Google Goggles 1.6 Adds Background Processing Mode

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Google Goggles puts some deceptively powerful image-recognition tools at your fingertips, identifying landmarks, translating foreign text, and recognizing product logos. Right now, though, using the app may not be as graceful as you’d like, requiring you to start it up, crop your image, and send a pic to Google’s servers each time you want Goggles to work its magic. What about a future version of the software that worked in real-time, popping-up information on your surroundings like an augmented reality app? We’re still quite a ways off from that experience, but the latest Google Goggles update is a step in the right direction, offering a background analysis mode that generates notifications when Google finds something interesting.

You still have to snap your own pics with this new mode, but are no longer constrained to doing so from within the Goggles app. Now you can have pictures you take with your default camera app automatically processed by Goggles in the background. Snap away at whatever you’d like, then Goggles will get to work on breaking them down and looking for things it recognizes. If Google’s servers come back with matches, you’ll be let know via an Android notification.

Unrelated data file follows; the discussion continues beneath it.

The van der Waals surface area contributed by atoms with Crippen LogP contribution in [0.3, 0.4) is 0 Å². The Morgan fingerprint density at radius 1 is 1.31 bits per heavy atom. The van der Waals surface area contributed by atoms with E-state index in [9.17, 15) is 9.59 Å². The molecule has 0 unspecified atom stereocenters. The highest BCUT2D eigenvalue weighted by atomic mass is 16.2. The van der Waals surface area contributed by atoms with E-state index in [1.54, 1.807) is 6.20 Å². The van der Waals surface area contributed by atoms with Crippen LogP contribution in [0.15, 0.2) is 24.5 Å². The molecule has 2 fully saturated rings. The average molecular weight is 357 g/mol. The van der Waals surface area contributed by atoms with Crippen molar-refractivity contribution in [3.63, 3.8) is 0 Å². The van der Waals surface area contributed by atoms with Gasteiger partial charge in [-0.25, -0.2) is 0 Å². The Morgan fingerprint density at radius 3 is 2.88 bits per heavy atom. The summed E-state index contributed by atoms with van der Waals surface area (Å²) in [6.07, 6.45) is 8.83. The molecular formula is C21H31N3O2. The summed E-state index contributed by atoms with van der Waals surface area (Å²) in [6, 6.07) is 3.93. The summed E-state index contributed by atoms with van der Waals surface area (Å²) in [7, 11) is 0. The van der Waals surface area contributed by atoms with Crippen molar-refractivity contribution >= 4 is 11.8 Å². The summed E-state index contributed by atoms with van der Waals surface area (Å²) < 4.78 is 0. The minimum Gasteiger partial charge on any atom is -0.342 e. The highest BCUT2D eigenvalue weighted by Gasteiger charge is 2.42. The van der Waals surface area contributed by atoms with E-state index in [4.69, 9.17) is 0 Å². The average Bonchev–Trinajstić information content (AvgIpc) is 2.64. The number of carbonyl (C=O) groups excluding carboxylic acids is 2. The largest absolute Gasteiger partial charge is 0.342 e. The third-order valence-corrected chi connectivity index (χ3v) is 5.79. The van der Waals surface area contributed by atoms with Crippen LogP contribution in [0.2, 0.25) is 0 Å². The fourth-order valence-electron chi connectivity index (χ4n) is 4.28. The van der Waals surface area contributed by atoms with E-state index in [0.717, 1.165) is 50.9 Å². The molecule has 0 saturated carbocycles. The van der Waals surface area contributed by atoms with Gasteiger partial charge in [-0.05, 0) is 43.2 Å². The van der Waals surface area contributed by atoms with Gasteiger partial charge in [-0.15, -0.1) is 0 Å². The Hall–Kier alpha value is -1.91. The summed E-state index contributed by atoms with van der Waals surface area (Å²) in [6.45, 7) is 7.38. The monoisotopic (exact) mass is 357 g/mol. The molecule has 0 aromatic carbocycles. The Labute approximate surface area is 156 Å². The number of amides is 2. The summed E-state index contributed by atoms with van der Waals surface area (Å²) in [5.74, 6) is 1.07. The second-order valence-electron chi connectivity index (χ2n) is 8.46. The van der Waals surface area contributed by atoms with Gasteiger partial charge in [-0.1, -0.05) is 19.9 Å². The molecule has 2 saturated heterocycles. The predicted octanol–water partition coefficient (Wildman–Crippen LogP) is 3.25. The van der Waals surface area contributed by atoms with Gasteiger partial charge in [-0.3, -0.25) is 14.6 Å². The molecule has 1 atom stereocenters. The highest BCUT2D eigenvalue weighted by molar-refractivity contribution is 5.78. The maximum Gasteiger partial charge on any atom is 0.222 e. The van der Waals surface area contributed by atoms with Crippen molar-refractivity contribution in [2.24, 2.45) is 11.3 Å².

It’s not a huge change to how the app works, but it really has us thinking that Google has its long-term sights on some sort of AR framework for its imaging-processing algorithms. For now, you can check out the new Google Goggles 1.6 in the Android Market.

Source: Google

Via: Droid-life

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About The Author
Stephen Schenck
Stephen has been writing about electronics since 2008, which only serves to frustrate him that he waited so long to combine his love of gadgets and his degree in writing. In his spare time, he collects console and arcade game hardware, is a motorcycle enthusiast, and enjoys trapping blue crabs. Stephen's first mobile device was a 624 MHz Dell Axim X30, which he's convinced is still a viable platform. Stephen longs for a market where phones are sold independently of service, and bandwidth is cheap and plentiful; he's not holding his breath. In the meantime, he devours smartphone news and tries to sort out the juicy bitsRead more about Stephen Schenck!